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A lucid and compelling case for a new American stance toward the Islamic world.
What comes after jihad? Outside the headlines, believing Muslims are increasingly calling for democratic politics in their undemocratic countries. But can Islam and democracy successfully be combined? Surveying the intellectual and geopolitical terrain of the contemporary Muslim world, Noah Feldman proposes that Islamic democracy is indeed viable and desirable, and that the West, particularly the United States, should work to bring it about, not suppress it.
Encouraging democracy among Muslims threatens America's autocratic Muslim allies, and raises the specter of a new security threat to the West if fundamentalists are elected. But in the long term, the greater threat lies in continuing to support repressive regimes that have lost the confidence of their citizens. By siding with Islamic democrats rather than the regimes that repress them, the United States can bind them to the democratic principles they say they support, reducing anti-Americanism and promoting a durable peace in the Middle East.
After Jihad gives the context for understanding how the many Muslims who reject religious violence see the world after the globalization of democracy. It is also an argument about how American self-interest can be understood to include a foreign policy consistent with the deeply held democratic values that make America what it is. At a time when the encounter with Islam has become the dominant issue of U.S. foreign policy, After Jihad provides a road map for making democracy work in a region where the need for it is especially urgent.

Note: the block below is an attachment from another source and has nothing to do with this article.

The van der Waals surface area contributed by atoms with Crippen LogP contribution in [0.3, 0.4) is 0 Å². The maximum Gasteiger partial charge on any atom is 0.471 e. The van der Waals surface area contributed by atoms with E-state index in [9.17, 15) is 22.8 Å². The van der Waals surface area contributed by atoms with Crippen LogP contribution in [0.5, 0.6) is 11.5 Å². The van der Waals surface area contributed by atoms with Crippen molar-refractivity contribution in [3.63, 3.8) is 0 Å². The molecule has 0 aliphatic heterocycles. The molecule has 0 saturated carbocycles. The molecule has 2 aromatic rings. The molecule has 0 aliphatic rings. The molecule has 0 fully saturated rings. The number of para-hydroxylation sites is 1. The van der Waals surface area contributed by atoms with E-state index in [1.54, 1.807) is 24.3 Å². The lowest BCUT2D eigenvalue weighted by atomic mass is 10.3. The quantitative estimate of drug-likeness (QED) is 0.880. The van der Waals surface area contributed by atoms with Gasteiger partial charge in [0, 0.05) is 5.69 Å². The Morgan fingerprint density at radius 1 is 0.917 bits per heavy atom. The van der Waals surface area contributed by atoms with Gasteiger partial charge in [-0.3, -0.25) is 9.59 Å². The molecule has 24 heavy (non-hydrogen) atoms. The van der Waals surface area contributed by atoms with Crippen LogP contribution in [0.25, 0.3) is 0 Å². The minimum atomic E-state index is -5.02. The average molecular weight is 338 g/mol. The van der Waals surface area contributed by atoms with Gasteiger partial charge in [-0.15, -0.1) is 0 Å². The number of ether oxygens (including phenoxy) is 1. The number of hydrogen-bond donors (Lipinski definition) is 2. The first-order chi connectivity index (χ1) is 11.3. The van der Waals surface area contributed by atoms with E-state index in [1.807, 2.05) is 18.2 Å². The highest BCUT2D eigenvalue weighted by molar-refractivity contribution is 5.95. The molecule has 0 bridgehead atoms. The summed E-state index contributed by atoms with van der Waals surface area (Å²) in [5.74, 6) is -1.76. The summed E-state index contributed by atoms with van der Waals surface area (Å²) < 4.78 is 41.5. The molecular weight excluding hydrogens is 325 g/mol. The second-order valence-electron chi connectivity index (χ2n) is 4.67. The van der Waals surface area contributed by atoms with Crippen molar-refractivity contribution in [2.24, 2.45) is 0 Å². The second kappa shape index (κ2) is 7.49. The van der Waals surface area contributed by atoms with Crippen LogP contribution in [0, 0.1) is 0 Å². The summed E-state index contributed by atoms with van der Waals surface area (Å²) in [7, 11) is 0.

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Noah Feldman is a professor at the NYU School of Law. A former Supreme Court clerk, he earned a doctorate in Islamic thought from Oxford, where he was a Rhodes Scholar. He lives in Manhattan and Washington, D.C.
THE REVOLUTION THAT WASN’T
Can democracy be made to flourish in the lands where Islam prevails? Today this might be the single most pressing question for American foreign policy, and this book sets out to answer it. But more than a decade ago, before jihad became a household word, before the most senior voices in the U.S. government began to speculate about a democratic Iraq, democracy had a trial run in an Arab state outside the international spotlight. What happened there set the course for the U.S. policies that are now being reforged in the crucible of the war on terror. It is there that the story of the encounter between America and Islamic democracy begins.
In 1989, that year of revolutions, unglamorous Algeria was an unlikely candidate for democratic change. Perched on the rim of North Africa, far from the upheavals of Eastern Europe, Algeria had been home to a romantic liberation movement that had evicted the French after a hard-fought guerrilla war. Yet the liberation movement had morphed, by way of a 1965 coup, into an autocratic, quasi-military, socialist regime. The sole political party, the Front de Libération National, had not permitted real elections since shortly after independence.
Starting in late 1988, young Algerians began a series of protests that led to a new constitution promising fundamental rights and political parties other than the FLN. The spirit of 1989 was abroad. In June 1990, in the first local elections under the new constitution, a newly formed Islamic party, the Front Islamique du Salut (FIS), came more or less from nowhere to win 62 percent of the votes cast. The FLN, which could boast that it had liberated Algeria from the French, came in at 28 percent.